CONSTRUCTING A COMMUNITY WITHIN THE CLASSROOM OR HOME:
CELEBRATING THROUGH PARADES
Creating a physical, emotional, and academic environment in which each person has a voice and purpose is a great way to make a class run smoothly while enriching the students. Getting-to-know-you and community building activities are crucial in this endeavor. Helping your students feel closer to you and one another may happen naturally over the course of your time with them, but getting a head-start by jumping into an exercise that gets all member active and involved will improve the liveliness of any classroom.
I tried a very quick and easy community activity: an in-class parade! Everyone was involved, prancing around the room making noise and motions that allowed each of us to express our individualities and emotions. Parades create group awareness and communication. It also promotes fine and gross motor skills, develops balance and coordination, and may allow the students to explore their classroom.
Because I have been working on a Halloween-Monstery-Mythical theme in my after school program at Mark Twain Elementary, I transported these ideas into the parade. I wrote monster body parts on the board, such as snake hair, chainsaw arms, laser eyes, dinosaur feet, and octopus legs; we acted each of them out one by one using both sound and action. Then, everyone chose their favorite beastly body part, and we got into a frightening procession of ghoulish fragments, making a Frankenstein’s monster of students and volunteers.
To start, I asked everyone to partner up, touching one boy part (such as an elbow, hand, foot) to their partner’s chosen body part (such as their back, thigh, or knee). I believe physical contact is important in community building; it requires an element of trust. This way would also allow students who don’t feel comfortable being touched to find peace—they can choose where they are touching. However, we eventually merge into one train, mostly with a hand or two on the shoulders of the person in front of us. We circled around the room several times, communicating and revealing our inner creatures.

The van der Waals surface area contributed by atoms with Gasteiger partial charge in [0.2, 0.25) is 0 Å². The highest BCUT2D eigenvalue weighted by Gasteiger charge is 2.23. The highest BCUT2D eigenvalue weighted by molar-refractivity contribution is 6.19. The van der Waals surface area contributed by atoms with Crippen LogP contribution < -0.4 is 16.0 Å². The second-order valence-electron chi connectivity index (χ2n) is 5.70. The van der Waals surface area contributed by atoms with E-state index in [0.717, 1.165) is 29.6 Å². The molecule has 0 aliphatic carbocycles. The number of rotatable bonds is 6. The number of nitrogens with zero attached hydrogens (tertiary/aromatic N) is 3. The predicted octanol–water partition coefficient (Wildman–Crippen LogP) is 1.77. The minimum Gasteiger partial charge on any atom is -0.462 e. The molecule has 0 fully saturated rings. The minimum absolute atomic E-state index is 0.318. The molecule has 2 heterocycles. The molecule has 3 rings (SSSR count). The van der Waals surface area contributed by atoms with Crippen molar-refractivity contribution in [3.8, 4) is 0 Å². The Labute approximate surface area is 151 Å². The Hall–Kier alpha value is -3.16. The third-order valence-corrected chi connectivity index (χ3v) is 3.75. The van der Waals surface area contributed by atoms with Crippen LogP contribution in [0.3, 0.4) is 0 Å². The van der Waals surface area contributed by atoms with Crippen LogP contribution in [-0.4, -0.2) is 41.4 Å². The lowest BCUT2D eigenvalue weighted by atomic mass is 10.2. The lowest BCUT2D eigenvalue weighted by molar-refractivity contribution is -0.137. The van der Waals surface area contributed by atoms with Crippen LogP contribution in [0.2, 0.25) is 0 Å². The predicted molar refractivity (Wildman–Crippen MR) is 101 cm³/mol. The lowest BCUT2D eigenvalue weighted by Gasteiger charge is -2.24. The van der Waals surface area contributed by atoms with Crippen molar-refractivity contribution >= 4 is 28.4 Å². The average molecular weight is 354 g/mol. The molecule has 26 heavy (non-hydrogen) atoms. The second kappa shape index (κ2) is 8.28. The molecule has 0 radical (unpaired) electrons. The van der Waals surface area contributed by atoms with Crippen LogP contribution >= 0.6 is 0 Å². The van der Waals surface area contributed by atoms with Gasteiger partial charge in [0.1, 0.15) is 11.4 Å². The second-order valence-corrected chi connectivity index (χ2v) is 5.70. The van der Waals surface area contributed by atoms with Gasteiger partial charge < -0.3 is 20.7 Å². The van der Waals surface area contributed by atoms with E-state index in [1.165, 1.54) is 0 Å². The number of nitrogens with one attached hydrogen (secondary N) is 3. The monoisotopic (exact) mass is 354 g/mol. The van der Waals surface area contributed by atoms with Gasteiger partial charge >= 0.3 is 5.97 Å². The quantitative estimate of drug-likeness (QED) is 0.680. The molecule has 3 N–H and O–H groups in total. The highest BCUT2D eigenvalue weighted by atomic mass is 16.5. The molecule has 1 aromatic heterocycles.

Parades are a great community activity—they require little to no props, can last as long as you have time for, and allow students to get their pent up energy out or wake them up. All ages and skill levels are welcome to participate, and it can be used in academic, special needs, and vocational classrooms alike. You can also take whatever theme your class is working on and bring it into the parade; it doesn’t have to be monster based. You could have each student choose their favorite letter from the alphabet and act it out while pronouncing the sound. You could have them say mantras or sing songs, celebrate holidays or cultures, or just be silly and creative (“Act like a snowflake/leaf falling,” “Be a paintbrush and write or draw something as you’re walking,” etc.). As you can see, you can make the activity as challenging and engaging as you want by estimating how comfortable your students will feel.
Parents could also bring this to their home; having a family parade or dancing around the house party is a great way to celebrate accomplishments big or small, such as being ready on time, achieving good grades, or finding the missing piece to a favorite game.
If you want to keep with the monstrous theme of Halloween, fantasy, or mythology, there are many, many, too many other activities to try out:
-Fold’n’pass: Everyone folds a paper into thirds and draws eyes on the top third of the paper, passes it for the second person to draw the nose and ears, and the third person draws the mouth.
-Descriptive drawing and communicating: Everyone draws a monster and partners up with a person across the room, keeping their drawing a secret. They use an abundant amount of adjectives to describe their monsters and ask each other questions, while trying to recreate their partner’s monster using the provided details. They final results could be hung up next to one another for everyone to see who asks the best questions or uses the best combination descriptive words.
-Magic tricks: ask everyone to learn and present a magic trick they know to the class.
-Mad Libs based on fairy tales, fantasy stories, or myths.
-Making up magic words: have the students make up magic words and define what they do (galoopanirdy means my little brother will wash the dishes instead of me!). It may be helpful to write out the words and definitions. They could also act their spells out with one another.
~ By Chelsea Essing